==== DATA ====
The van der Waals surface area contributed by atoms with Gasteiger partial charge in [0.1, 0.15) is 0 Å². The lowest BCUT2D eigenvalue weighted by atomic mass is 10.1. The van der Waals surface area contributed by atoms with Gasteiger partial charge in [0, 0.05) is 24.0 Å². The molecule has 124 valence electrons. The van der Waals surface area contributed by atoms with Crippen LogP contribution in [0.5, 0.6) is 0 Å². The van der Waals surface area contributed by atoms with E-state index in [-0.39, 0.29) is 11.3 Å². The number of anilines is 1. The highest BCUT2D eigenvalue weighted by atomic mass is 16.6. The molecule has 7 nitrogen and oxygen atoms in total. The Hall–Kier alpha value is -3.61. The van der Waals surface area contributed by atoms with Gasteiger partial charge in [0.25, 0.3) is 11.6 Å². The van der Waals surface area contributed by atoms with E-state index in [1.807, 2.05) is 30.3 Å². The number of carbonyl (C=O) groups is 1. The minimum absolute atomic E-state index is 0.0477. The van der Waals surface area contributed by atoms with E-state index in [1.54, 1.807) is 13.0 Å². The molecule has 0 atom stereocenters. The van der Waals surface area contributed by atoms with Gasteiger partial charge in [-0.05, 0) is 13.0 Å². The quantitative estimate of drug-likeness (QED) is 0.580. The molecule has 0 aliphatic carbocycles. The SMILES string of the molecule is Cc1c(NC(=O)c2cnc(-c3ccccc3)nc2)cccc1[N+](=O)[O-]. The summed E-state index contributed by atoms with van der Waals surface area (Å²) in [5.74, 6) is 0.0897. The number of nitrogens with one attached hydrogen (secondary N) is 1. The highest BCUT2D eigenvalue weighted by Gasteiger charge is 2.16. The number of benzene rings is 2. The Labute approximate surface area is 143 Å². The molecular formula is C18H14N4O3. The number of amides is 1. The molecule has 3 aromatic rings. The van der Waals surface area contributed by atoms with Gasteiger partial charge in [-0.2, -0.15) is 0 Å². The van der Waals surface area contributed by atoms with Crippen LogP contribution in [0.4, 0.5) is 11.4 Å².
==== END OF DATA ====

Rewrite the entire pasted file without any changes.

The van der Waals surface area contributed by atoms with Gasteiger partial charge in [0.1, 0.15) is 0 Å². The lowest BCUT2D eigenvalue weighted by atomic mass is 10.1. The van der Waals surface area contributed by atoms with Gasteiger partial charge in [0, 0.05) is 24.0 Å². The molecule has 124 valence electrons. The van der Waals surface area contributed by atoms with Crippen LogP contribution in [0.5, 0.6) is 0 Å². The van der Waals surface area contributed by atoms with E-state index in [-0.39, 0.29) is 11.3 Å². The number of anilines is 1. The highest BCUT2D eigenvalue weighted by atomic mass is 16.6. The molecule has 7 nitrogen and oxygen atoms in total. The Hall–Kier alpha value is -3.61. The van der Waals surface area contributed by atoms with Gasteiger partial charge in [0.25, 0.3) is 11.6 Å². The van der Waals surface area contributed by atoms with E-state index in [1.807, 2.05) is 30.3 Å². The number of carbonyl (C=O) groups is 1. The minimum absolute atomic E-state index is 0.0477. The van der Waals surface area contributed by atoms with E-state index in [1.54, 1.807) is 13.0 Å². The molecule has 0 atom stereocenters. The van der Waals surface area contributed by atoms with Gasteiger partial charge in [-0.05, 0) is 13.0 Å². The quantitative estimate of drug-likeness (QED) is 0.580. The molecule has 0 aliphatic carbocycles. The SMILES string of the molecule is Cc1c(NC(=O)c2cnc(-c3ccccc3)nc2)cccc1[N+](=O)[O-]. The summed E-state index contributed by atoms with van der Waals surface area (Å²) in [5.74, 6) is 0.0897. The number of nitrogens with one attached hydrogen (secondary N) is 1. The highest BCUT2D eigenvalue weighted by Gasteiger charge is 2.16. The number of benzene rings is 2. The Labute approximate surface area is 143 Å². The molecular formula is C18H14N4O3. The number of amides is 1. The molecule has 3 aromatic rings. The van der Waals surface area contributed by atoms with Gasteiger partial charge in [-0.2, -0.15) is 0 Å². The van der Waals surface area contributed by atoms with Crippen LogP contribution in [0.4, 0.5) is 11.4 Å².